That sound you just heard was tiny wooden tiles being angrily swept off a board. This isn't just shock. It's triple-word-score shock.
Plans to let Scrabble players use proper nouns and spell words backward have purists shaking their sdaeh in disbelief. Beyoncé? Donald? Why even bother playing the game when you can arrange your tiles any which way, they say.
"If anything goes, it wouldn't make any sense," said Emilie Henkelman, one of the directors of the Ottawa Scrabble Club, who believes the change will destroy the rigour of the game. "You could just make up any name," she said.
Mattel Inc., which owns the rights to Scrabble outside of North America, announced Tuesday that it will launch a new version of the game in Britain with rules that will allow for proper names, unconnected words and words spelled backward. Called Trickster, it is set to be released in July. A spokesperson for Hasbro Inc., which owns the North American rights to the popular game, said there are no plans to release Trickster in Canada and the United States. But that hasn't stopped devotees of the game from decrying the new version.
"We take our words seriously," said John Chew, co-president of the North American Scrabble Players Association, the governing body for officially sanctioned tournaments and clubs in Canada and the United States. When news of the change reached players across the interwebs (not an official Scrabble word) Mr. Chew's phone started ringing off the hook. Many of the people he heard from were incredulous.
"They assumed it was just an April Fool's joke," he said.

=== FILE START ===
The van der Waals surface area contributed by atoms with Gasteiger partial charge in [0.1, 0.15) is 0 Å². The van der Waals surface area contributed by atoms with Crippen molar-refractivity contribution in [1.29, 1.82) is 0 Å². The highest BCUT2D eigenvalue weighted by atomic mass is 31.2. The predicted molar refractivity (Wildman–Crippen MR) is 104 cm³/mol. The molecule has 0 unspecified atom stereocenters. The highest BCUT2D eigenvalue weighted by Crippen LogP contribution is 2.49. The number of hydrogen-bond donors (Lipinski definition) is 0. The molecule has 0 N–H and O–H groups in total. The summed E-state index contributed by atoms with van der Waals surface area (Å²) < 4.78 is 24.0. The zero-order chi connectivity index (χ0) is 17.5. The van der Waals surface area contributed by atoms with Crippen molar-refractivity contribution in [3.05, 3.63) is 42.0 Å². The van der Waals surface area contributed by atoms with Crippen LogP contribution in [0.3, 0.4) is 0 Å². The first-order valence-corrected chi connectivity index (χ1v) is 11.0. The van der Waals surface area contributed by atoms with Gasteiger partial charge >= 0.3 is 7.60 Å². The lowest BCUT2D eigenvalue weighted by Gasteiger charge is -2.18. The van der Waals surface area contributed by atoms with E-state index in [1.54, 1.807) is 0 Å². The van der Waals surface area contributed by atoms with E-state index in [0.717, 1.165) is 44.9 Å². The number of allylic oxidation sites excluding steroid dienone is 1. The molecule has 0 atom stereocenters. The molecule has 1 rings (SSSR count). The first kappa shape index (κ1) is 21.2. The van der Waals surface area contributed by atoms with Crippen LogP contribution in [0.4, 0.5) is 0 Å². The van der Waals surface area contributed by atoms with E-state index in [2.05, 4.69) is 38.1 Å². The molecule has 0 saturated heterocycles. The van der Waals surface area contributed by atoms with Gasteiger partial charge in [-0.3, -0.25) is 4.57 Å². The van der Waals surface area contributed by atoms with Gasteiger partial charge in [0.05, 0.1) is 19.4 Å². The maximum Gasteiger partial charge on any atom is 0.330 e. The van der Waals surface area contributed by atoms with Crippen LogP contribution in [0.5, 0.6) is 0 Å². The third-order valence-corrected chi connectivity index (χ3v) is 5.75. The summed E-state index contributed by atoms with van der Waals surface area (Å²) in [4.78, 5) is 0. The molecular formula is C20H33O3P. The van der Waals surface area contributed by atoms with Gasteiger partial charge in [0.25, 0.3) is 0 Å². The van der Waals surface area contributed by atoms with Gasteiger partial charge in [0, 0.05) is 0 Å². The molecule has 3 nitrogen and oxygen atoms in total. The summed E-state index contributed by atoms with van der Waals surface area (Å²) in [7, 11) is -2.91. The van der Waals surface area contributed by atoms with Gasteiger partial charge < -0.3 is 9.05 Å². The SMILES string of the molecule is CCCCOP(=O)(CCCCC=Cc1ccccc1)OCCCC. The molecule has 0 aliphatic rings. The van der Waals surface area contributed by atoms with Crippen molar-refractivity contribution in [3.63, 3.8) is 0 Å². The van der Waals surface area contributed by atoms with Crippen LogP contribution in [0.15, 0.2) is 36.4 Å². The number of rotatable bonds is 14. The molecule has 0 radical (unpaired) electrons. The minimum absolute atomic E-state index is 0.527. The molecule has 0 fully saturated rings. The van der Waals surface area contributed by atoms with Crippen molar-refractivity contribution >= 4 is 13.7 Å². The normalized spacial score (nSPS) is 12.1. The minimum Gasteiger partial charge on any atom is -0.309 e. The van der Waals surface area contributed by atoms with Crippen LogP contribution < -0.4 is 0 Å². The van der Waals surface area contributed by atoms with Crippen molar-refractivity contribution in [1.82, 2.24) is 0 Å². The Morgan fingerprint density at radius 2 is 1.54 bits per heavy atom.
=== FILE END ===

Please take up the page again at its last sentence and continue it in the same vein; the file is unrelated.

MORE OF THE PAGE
A Mattel spokesperson told the BBC Tuesday that Trickster will "introduce an element of popular culture into the game" and help attract a broader audience. "This is one of a number of twists and challenges included that we believe existing fans will enjoy and will also enable younger fans and families to get involved."
Invented in 1938 by American-born architect Alfred Butts, the rules of Scrabble have never been amended.
If Trickster proves to be popular, chances are the game will find its way onto North American shelves, says John Williams, executive director of the National Scrabble Association in Greenport, N.Y.
"Maybe if this thing does gangbusters in Europe, perhaps Hasbro might consider something similar down the line," he said.
Still, Mr. Williams dismisses the new version of the game as "a gimmick." The players and club directors Mr. Williams has discussed the new game with share that opinion.
"Most people think it's ridiculous," he said.
But for people such as John Williams, executive director of the National Scrabble Association in Greenport, N.Y., the new game isn't just a shock, it's practically a personal affront.
"I'm a tournament player," he said, "and this pretty much dismisses everything I've spent years learning how to do."
Serious Scrabble players are never far from a dictionary and will hotly debate words, but not everyone likes to play by strict rules, Mr. Chew said.
"I think Mattel has just been hearing that when people play for fun they like to play whatever words they want," he said.
Were either Mattel or Hasbro to ever change to rules on the traditional game to allow for proper nouns and words spelled backward, traditionalists would probably seize their little wooden racks like angry villagers wielding pitchforks, Mr. Chew said.
"I think if it ever actually happened there would be total outrage," he said.
But hardcore players need not worry.
"I don't think we're going to see a world championship where you can play Beyoncé or Shakira," Mr. Chew said.